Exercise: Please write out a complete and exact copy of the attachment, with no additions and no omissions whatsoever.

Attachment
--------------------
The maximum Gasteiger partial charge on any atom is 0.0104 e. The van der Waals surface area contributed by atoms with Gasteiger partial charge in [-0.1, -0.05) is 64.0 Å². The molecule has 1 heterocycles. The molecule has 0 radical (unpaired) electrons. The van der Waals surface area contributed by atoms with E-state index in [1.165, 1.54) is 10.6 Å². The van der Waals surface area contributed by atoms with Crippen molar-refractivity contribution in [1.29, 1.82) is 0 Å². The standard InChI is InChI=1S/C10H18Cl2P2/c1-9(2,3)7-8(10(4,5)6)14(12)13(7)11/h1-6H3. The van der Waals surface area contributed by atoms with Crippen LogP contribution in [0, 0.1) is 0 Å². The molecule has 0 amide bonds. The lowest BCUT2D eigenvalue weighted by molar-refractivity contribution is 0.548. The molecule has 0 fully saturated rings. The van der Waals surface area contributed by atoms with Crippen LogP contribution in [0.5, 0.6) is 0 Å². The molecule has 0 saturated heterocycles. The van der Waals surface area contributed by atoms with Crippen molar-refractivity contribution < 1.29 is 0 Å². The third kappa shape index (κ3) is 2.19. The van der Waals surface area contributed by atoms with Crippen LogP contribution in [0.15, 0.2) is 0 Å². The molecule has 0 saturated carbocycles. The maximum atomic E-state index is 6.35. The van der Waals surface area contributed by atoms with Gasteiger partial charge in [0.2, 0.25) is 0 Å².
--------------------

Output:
The maximum Gasteiger partial charge on any atom is 0.0104 e. The van der Waals surface area contributed by atoms with Gasteiger partial charge in [-0.1, -0.05) is 64.0 Å². The molecule has 1 heterocycles. The molecule has 0 radical (unpaired) electrons. The van der Waals surface area contributed by atoms with E-state index in [1.165, 1.54) is 10.6 Å². The van der Waals surface area contributed by atoms with Crippen molar-refractivity contribution in [1.29, 1.82) is 0 Å². The standard InChI is InChI=1S/C10H18Cl2P2/c1-9(2,3)7-8(10(4,5)6)14(12)13(7)11/h1-6H3. The van der Waals surface area contributed by atoms with Crippen LogP contribution in [0, 0.1) is 0 Å². The molecule has 0 amide bonds. The lowest BCUT2D eigenvalue weighted by molar-refractivity contribution is 0.548. The molecule has 0 fully saturated rings. The van der Waals surface area contributed by atoms with Crippen LogP contribution in [0.5, 0.6) is 0 Å². The molecule has 0 saturated heterocycles. The van der Waals surface area contributed by atoms with Crippen molar-refractivity contribution < 1.29 is 0 Å². The third kappa shape index (κ3) is 2.19. The van der Waals surface area contributed by atoms with Crippen LogP contribution in [0.15, 0.2) is 0 Å². The molecule has 0 saturated carbocycles. The maximum atomic E-state index is 6.35. The van der Waals surface area contributed by atoms with Gasteiger partial charge in [0.2, 0.25) is 0 Å².